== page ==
Grab the popcorn and get ready for the walk of a lifetime.
I will be honest – I actually completed the main story a week ago. For me, being done with the main story almost always means moving on to a new title. But I can’t bring myself to do it; I don’t have the heart to leave Death Stranding behind just yet. So, stealing a bit of time from exam prep here and there, I keep going back to it. Back to lugging piles of metals and ceramics up steep slopes to build roads. Back to hunting down memory chips, to increasing my connection levels with the inhabitants of this brave new America so I can devour as much information as possible about life in this terrifying world. And let me tell you something – building roads is insanely gratifying.
The Story of Death Stranding
In the not-too-distant future, America has been devastated by ‘voidouts’ – massive explosions that occur when otherworldly ‘BTs’ make contact with humans. This has gone down in the history books as the Death Stranding. Survivors are isolated, spread out across the nation and disconnected from each other. The aforementioned BTs haunt the grassy plains and snowy mountains alike, their appearance foreshadowed by the mysterious Timefall (think: rain that ages everything it touches in a flash). They rely entirely on ‘Porters’ such as Sam (Norman Reedus) to supply them with life-saving essentials. The majority of the game sees Sam reconnecting survivors and establishing the new United Cities of America. Factor Hollywood talent, stellar direction, and mind-boggling sci-fi into the mix, and you have some idea of what Death Stranding is about. I say some, because simply skimming over the plot would take up another page or two.
As you might have pieced together already, playing it in a world ravaged by a pandemic hit differently. Keep in mind that this was entirely conceived of and released in the pre-pandemic era. Speaking about his creative process in an interview, Kojima mentioned that he tries to imagine ‘what could happen in society in 5, 10, or 20 years’ and then how to best present that in an entertaining way. In this case, he came unpleasantly close to predicting our current state of disconnect more than anyone else on the face of the earth.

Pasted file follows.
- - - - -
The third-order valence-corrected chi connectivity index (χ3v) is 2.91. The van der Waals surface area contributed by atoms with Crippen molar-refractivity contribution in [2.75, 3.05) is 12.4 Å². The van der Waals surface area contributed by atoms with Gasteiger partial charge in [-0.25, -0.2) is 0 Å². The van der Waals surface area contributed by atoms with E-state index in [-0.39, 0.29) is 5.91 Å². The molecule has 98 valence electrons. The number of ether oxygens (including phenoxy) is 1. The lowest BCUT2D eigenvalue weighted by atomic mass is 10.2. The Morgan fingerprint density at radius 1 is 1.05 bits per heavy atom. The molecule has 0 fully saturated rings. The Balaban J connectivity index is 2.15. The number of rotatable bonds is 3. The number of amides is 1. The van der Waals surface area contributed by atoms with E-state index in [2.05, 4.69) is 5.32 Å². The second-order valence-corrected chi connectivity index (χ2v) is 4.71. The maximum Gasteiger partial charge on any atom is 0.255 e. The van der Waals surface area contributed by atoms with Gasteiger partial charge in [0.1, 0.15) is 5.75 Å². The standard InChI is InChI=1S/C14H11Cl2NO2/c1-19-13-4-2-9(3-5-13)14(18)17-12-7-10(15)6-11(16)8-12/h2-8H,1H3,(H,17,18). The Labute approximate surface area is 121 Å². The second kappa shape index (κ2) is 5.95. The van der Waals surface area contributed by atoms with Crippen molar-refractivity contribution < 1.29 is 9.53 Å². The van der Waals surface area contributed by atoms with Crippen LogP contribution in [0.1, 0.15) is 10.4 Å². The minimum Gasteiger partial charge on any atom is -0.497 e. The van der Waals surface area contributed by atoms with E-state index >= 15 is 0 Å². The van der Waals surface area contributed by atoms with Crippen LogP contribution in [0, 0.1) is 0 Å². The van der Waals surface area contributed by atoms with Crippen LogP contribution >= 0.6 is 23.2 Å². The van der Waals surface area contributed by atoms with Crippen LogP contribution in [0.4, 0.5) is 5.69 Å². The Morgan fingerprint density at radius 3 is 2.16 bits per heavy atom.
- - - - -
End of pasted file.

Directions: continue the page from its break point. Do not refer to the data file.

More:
Brave New World
The world itself has been crafted with such passion, detail and intricacy – both the actual environments (which, side note, are breathtaking) and the rich lore – will likely make you forget you’re playing a ‘game.’ One of my chief complaints with Assassin’s Creed: Syndicate was the fact that despite the beautiful rendition of London, the world itself felt devoid of life, even though it was full of NPCs and enemies flooding the map. Conversely, Death Stranding manages to create a world with just a fraction of those characters that is so well-realized it’s impossible not to get sucked into it. Above all, it oozes originality at every turn, from BT design to the concept of BB.
Death Stranding is riddled with the creator’s eccentricities. These range from amusing names (Die-Hardman) and a bizarre cameo by Conan to the cringiest line I have ever heard (“I’m Fragile, but I’m not that fragile”). But this no-holds barred dedication to putting out exactly what he wants is what makes Kojima – and his content – so appealing.
Reconnecting the world is a full-time job, and often a tiring one at that. Death Stranding does not shy away from making that clear. Quite a few missions involve perilous, lengthy journeys on foot. Progress is slow, especially if you forget to review the predicted risks and fabricate equipment to help along the journey. Depending on the area, encountering BTs further contributes to slowing down your progress. As a result, most NPC interactions and cutscenes feel like a reward at the end of a long day.
What’s with the mixed reviews?
It is important to understand that Death Stranding is unlike any traditional AAA game. Self-described as a ‘genre-defying experience’ it is the boldest move from a well-established creator in the past few years, if not the decade. Yes, the gameplay hinges on mostly delivering items from one location to another. However, focusing on the gameplay takes away from the point. This is about the experience: the journey Sam undertakes. Walking through desolate, grassy plains, snowy mountains and scorching red deserts – with licensed music complementing the atmosphere at times – connecting people with one another; at its core, this is a tale of hope, of the struggle to survive in the face of absolute isolation.
It is not a mere game, but a hybrid that borrows equally from film and TV as much as it does from video games. Its visual appeal lies in the cinematic presentation, with Kojima flashing his film buff badge with pride here. It’s a love letter to his favourite films with tons of not-so-subtle nods (with directors Guillermo del Toro (Pan’s Labyrinth, The Shape of Water) and Nicolas Winding Refn (Drive) making special appearances too).
That said, the pacing and the frustratingly slow crawl the story can come down to will likely put off more players than the initial lack of exposition does; but for those that stick around, the payoff awaits. Being different than most games in this regard doesn’t automatically make a title a masterpiece; but the courage to be different should be appreciated in an environment where it’s usually the indie studios trying out new approaches. As a friend says: “…any game with a triple A budget that’s willing to do something weird is a winner in my book.”
Death Stranding is currently available on PS4 and PC, with a special Director’s Cut edition in the works for PS5.
Looking for something different? Check out this review of Wildermyth!
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